Docker — a race for smallest image

If you’ve ever met a developer using Docker to pack and run their application, you may have heard complaints about building their distribution image. Base images are always too big (nightmares including everything that surpasses a couple of hundred of Mb), build times very high and so on.

In the Docker world, size matters. Why? Because deploying and updating a Kubernetes cluster, for example, means that size will be individually downloaded by each node.

But it’s not just megabytes we’re talking about. Another important issue is the layer count. Why? Because when you download an image, each layer requires a connection, a download step before they are individually unarchived and made ready for use. More layers means more download time, more overhead.

So if you’re joining the race to the bottom, what are your best bets?

ubuntu:latest => 84.11 Mb (bionic) — xenial was the most downloaded base image, bionic is not only following in its footsteps but also having a much smaller footprint! Formerly 115 Mb for xenial and 188 for trusty, Ubuntu seems to be getting faster and smaller.

centos:latest => 299.72 Mb (7) — the lighter RedHat has been long considered a bastion of stability (if by stability you mean older kernels and lack of access to useful packages). With you being a fat package manager, it’s no wonder centos is the fattest of the bunch and getting fatter by iteration (version 6 was around the 194 Mb mark, 7.2 around 194.63 Mb).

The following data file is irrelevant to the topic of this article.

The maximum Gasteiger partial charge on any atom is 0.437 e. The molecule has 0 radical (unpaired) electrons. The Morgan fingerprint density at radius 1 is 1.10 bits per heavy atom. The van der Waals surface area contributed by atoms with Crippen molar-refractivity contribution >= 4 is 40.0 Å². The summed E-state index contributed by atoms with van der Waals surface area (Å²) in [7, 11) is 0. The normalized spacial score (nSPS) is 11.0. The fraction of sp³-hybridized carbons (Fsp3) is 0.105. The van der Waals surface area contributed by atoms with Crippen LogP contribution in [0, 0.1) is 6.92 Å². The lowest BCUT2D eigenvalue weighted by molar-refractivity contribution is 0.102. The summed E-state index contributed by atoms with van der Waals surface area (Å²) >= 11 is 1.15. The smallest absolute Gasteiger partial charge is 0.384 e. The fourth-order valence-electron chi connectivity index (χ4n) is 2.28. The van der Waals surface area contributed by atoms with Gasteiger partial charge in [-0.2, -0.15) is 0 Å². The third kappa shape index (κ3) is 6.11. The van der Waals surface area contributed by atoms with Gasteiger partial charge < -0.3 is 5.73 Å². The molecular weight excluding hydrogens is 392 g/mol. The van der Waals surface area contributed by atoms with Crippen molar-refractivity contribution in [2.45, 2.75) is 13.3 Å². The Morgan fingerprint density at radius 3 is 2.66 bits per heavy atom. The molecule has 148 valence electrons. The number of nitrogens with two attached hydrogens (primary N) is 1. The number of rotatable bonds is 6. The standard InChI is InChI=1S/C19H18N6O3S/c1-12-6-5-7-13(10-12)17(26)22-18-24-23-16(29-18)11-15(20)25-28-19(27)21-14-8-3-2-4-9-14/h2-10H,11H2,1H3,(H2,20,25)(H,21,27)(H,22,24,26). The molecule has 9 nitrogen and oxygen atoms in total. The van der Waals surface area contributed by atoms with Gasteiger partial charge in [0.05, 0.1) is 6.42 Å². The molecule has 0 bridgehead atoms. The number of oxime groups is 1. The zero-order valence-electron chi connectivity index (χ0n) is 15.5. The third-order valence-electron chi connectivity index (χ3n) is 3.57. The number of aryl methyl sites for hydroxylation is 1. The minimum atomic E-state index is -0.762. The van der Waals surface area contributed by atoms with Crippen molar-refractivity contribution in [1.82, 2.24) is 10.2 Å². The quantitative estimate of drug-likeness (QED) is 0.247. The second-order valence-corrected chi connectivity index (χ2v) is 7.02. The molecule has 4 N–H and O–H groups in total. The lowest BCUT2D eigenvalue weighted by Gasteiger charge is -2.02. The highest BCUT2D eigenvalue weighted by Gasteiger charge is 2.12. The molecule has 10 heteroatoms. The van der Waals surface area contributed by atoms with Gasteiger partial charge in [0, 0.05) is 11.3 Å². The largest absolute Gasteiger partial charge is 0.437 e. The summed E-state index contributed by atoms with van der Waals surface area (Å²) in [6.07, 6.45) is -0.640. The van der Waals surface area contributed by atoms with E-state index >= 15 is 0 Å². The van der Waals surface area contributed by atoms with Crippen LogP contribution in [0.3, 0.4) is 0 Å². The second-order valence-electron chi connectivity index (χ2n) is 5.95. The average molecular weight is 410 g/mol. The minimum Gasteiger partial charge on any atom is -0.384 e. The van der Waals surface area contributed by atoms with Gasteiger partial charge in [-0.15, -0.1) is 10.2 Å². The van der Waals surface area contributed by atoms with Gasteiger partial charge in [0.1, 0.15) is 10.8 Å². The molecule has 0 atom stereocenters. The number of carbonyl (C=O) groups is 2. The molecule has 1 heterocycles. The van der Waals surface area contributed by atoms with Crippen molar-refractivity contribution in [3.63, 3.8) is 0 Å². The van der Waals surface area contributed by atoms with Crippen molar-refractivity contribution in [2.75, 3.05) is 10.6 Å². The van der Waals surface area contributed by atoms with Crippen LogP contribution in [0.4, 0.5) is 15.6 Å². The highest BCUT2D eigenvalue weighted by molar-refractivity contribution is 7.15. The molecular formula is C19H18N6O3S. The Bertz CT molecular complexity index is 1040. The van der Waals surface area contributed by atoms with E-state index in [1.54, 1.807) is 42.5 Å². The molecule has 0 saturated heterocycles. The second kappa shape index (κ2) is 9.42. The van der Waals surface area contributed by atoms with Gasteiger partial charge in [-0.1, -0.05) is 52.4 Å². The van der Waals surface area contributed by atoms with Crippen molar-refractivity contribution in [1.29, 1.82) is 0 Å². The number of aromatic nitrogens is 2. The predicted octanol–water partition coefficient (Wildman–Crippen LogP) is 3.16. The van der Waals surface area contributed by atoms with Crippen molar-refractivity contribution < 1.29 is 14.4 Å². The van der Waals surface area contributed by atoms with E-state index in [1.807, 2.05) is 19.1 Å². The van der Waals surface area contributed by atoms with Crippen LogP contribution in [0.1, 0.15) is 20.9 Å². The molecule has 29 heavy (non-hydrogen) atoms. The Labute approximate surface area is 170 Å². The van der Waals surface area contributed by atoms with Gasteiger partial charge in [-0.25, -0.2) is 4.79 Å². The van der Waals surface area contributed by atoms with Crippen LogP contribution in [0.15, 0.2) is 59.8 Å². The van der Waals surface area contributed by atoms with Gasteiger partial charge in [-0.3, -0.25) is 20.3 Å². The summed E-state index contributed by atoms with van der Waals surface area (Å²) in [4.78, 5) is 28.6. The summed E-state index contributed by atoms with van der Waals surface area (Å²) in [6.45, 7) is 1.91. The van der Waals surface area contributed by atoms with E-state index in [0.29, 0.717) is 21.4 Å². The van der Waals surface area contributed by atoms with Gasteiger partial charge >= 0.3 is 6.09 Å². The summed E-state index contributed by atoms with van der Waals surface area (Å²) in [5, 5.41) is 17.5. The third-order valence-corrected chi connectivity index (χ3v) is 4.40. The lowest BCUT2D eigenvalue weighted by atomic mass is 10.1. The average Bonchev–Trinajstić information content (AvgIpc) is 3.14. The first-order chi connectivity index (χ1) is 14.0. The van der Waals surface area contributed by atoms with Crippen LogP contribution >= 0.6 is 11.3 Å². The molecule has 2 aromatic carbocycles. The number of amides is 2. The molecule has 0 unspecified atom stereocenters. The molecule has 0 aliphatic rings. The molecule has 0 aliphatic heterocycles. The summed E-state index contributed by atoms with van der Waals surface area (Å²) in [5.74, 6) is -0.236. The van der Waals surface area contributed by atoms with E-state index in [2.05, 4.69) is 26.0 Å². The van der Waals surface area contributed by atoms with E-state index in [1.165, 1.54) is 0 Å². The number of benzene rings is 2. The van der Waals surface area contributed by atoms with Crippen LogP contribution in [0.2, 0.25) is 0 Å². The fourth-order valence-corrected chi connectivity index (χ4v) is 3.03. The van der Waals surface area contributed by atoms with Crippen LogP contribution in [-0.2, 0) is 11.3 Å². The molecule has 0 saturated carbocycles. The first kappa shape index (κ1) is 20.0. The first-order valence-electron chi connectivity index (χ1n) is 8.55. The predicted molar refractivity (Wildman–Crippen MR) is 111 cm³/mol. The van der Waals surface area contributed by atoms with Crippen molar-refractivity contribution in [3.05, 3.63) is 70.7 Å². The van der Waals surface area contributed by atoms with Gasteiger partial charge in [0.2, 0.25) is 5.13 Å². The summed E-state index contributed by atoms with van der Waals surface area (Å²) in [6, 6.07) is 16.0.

alpine:latest => 4.41 Mb (3.8) — touted as tiny at 5 Mb, the guys developing Alpine have outdone themselves with the latest iteration going well under that limit. Packing a package manager as well (unlike busybox), your images will probably end up with tons of layers but likely a small image.

debian:latest => 100.57 Mb (stretch) — stretch has been here a while in the good Debian tradition of being more stable than Ubuntu but not as chronically entrenched as centos. When you need deb’s and apt but cower at the sound of updates, you may need to look at Debian. At 100 Mb isn’t not too shabby.

debian:stretch-slim => 55.27 Mb — if you want the above but aim at the smallest deb world footprint, just choose Slim.

busybox:latest => 1.16 Mb (1.29) — the Linux toolbox is smaller than ever, but don’t dream of layering much on top of it.

When it comes to Docker, I’ve long been an Ubuntu devout. They say the best tool is the one you know and that does the job. I know Ubuntu and 75% of the time I base my images on it. The rest goes to Debian. In the past it’s been difficult to argue for distros like trusty which were the fat cats of their time but I will never understand anyone preferring Centos for containers (I do when it comes to barebone machines though).

I will end with my recipes for staying small:

  1. Always cleanup your package manager. YUM isn’t as friendly as APT. There’s autoremove but then you should manually remove the cache.
  2. Always remove your downloads. When building from source, always delete leftover build folders, object files and downloaded archives.
  3. Keep your layer count low. Keep singing “Bare necessities” in your head. Don’t use multiple RUN steps to do the same thing, linking several commands in the same RUN is better (and only one thing to cleanup)
  4. If you have multiple RUNs, remember it’s not enough to clean up in the last one. Each layer is independent and must be cleaned independently
  5. Link your commands with && rather than ;. Theres no need to attempt unzip if the download failed.